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    Jeremy Coller: Why We’re Launching the Alternative Proteins Association



    The UK has always been seen as a pioneering nation – from the steam engine and industrial revolution to the computer and world wide web.  We are renowned for our scientific and research quality, as well as our engineering expertise.  British universities remain the envy of the world.  And the success of the UK’s COVID-19 vaccine rollout points to a new golden era of British bioprocessing and distribution.

    We, therefore, have the opportunity to be a global leader in food technology if we harness the power of our entrepreneurial spirit, leverage the UK’s world class R&D capabilities and get the right regulatory framework in place.

    So companies, investors, NGOs, academics, scientists and entrepreneurs are coming together to launch the Alternative Proteins Association (APA) in Parliament next week.  Because with the National Food Strategy just around the corner, it’s becoming increasingly clear that a thriving UK alternative proteins industry is one important answer to many of today’s challenges. 

    Young couple eating burger outdoors, APA
    Image courtesy of APA

    Take the challenge of reaching Net Zero. There is no doubt that the intensive production of animal proteins is a key driver in Britain’s carbon emissions. It accounts for almost two thirds of UK food emissions. Unless we reduce the amount of animal protein we consume by at least 20 per cent, the Climate Change Committee predicts Britain has no chance of achieving its Net Zero targets.

    Alternative proteins are a key weapon in the battle to keep global warming below 2°C.  They use far less land, water and emissions compared to animal protein. Crucially, these benefits can be accessed without limiting people’s lives or adding to the cost of living.

    Of course, the opportunities for Britain go far beyond reducing carbon emissions.

    This industry will have a tangible impact on the quality of people’s lives, and, with the right support, create tens of thousands of high-skilled jobs in the UK.  And unlike other emerging industries that rely heavily on graduates from the golden triangle of London-Oxford-Cambridge, it won’t just be southern England that benefits.

    APA logo full colours
    ©Alternative Proteins Association

    In fact, the UK Trade Department says northern England will benefit greatly from a British alternative proteins boom thanks to its top-notch universities, excellent research facilities, and strong farming heritage.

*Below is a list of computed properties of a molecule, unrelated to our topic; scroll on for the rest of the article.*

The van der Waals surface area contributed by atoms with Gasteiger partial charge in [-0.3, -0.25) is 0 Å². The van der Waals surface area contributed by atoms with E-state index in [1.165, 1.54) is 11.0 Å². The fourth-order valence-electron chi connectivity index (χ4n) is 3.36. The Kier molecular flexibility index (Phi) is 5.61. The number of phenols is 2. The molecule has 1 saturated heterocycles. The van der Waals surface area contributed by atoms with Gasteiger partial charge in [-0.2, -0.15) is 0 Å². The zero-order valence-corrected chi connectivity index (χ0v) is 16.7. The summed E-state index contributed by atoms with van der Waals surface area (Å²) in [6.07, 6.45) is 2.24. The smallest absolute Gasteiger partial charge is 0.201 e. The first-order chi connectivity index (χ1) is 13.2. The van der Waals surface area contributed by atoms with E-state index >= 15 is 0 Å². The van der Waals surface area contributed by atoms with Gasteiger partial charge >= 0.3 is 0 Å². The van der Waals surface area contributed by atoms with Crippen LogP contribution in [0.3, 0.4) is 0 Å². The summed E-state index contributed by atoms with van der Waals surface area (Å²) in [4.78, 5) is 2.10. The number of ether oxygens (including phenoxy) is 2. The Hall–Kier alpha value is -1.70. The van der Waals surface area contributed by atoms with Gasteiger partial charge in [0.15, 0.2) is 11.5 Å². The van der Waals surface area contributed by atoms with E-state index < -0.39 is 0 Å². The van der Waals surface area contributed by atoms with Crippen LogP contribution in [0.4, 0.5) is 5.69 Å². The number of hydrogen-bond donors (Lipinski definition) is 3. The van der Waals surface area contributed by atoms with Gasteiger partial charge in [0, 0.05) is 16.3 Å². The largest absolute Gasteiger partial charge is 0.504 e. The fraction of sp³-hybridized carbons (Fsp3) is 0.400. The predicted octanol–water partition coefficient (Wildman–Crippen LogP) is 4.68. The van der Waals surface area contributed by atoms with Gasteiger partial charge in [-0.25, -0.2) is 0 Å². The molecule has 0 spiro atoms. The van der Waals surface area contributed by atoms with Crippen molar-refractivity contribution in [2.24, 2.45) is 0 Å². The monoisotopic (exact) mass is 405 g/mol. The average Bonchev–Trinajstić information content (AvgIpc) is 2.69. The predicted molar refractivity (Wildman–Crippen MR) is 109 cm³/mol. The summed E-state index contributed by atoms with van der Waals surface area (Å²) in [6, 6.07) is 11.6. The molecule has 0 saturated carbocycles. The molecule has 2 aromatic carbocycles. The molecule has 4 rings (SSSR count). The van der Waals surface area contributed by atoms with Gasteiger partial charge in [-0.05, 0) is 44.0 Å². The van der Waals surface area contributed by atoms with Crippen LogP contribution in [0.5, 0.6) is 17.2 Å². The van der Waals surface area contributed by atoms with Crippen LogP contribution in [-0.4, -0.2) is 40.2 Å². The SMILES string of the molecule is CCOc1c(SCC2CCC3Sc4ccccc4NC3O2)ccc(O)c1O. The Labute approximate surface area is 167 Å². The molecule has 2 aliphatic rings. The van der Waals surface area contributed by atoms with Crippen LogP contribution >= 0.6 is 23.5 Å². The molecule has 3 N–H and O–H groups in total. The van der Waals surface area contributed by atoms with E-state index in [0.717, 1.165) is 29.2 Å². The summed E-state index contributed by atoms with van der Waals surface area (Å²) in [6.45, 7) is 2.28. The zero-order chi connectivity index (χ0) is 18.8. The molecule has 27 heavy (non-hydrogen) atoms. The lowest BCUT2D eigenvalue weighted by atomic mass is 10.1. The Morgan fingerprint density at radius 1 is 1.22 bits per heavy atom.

The British people are ahead of the Government on this.  By 2025, one in four of us will either be vegetarians or vegan.  And yet, Britain risks falling behind Canada, USA and Israel; all of whose governments have embraced, rather than shunned, food innovation.

    “By 2025, one in four of us will either be vegetarians or vegan”

    The answer is staring us in the face. Britain is blessed with agricultural land perfect for growing all manner of crops. We are entirely self-sufficient in wheat to the extent that it’s one of our key export foodstuffs. We’re also the second largest pea producer in Europe. These, along with barley, oats, and mushrooms, are the key ingredients in almost all leading products.

    Smithy Mushrooms
    ©Smithy Mushrooms

    Upscaling our production and research facilities, and enhancing this expertise with farmers, would make alternative proteins a British industry of national strategic importance. From seed to shelf, Britain’s growing consumer base could be served up products created within a few miles of where they’re eaten; saving money, land, animals, the planet, farmers’ livelihoods and people’s lives.

    But there’s no reason that these products could not be sold overseas as well. By 2030 the global plant-based protein market could be worth a whopping $85 billion. With the right support now, products made in Teeside, Yorkshire, London or Lancashire could be dished up around the world.

    From next week the APA will be making the case for a British food system fit for the 21st Century. The United Kingdom has a proud history of leading revolutionary changes and can do so again with alternative proteins.  This country does best when it’s looking to the future and boldly seizing the opportunities to innovate.  Join APA today in making this happen.

    Jeremy Coller is the President of the Alternative Proteins Association.

    To join APA today, visit: www.alternativeproteinsassociation.com

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